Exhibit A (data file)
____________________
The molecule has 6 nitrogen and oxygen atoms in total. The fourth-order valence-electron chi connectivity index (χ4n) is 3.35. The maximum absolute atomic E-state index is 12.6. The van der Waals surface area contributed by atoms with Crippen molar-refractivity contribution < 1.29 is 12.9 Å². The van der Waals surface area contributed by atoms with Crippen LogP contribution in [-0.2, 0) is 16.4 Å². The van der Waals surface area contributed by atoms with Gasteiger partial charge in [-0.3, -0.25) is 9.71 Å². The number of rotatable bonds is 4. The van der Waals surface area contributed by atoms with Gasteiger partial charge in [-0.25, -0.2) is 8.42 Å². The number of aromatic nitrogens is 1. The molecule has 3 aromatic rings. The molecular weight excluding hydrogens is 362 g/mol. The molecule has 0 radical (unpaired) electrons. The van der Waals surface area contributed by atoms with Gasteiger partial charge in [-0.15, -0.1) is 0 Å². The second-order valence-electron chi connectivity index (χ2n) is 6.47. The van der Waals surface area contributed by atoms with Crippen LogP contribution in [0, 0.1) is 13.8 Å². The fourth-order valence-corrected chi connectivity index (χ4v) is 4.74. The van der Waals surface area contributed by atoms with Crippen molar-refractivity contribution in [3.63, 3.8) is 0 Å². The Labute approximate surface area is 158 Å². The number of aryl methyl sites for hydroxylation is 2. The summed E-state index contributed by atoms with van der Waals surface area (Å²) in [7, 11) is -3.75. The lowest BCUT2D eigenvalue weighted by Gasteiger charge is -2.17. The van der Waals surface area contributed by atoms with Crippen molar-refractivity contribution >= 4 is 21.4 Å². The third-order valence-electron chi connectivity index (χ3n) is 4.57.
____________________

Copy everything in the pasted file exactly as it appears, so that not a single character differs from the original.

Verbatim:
The molecule has 6 nitrogen and oxygen atoms in total. The fourth-order valence-electron chi connectivity index (χ4n) is 3.35. The maximum absolute atomic E-state index is 12.6. The van der Waals surface area contributed by atoms with Crippen molar-refractivity contribution < 1.29 is 12.9 Å². The van der Waals surface area contributed by atoms with Crippen LogP contribution in [-0.2, 0) is 16.4 Å². The van der Waals surface area contributed by atoms with Gasteiger partial charge in [-0.3, -0.25) is 9.71 Å². The number of rotatable bonds is 4. The van der Waals surface area contributed by atoms with Gasteiger partial charge in [-0.25, -0.2) is 8.42 Å². The number of aromatic nitrogens is 1. The molecule has 3 aromatic rings. The molecular weight excluding hydrogens is 362 g/mol. The molecule has 0 radical (unpaired) electrons. The van der Waals surface area contributed by atoms with Gasteiger partial charge in [-0.15, -0.1) is 0 Å². The second-order valence-electron chi connectivity index (χ2n) is 6.47. The van der Waals surface area contributed by atoms with Crippen LogP contribution in [0, 0.1) is 13.8 Å². The fourth-order valence-corrected chi connectivity index (χ4v) is 4.74. The van der Waals surface area contributed by atoms with Crippen molar-refractivity contribution in [3.63, 3.8) is 0 Å². The Labute approximate surface area is 158 Å². The number of aryl methyl sites for hydroxylation is 2. The summed E-state index contributed by atoms with van der Waals surface area (Å²) in [7, 11) is -3.75. The lowest BCUT2D eigenvalue weighted by Gasteiger charge is -2.17. The van der Waals surface area contributed by atoms with Crippen molar-refractivity contribution >= 4 is 21.4 Å². The third-order valence-electron chi connectivity index (χ3n) is 4.57.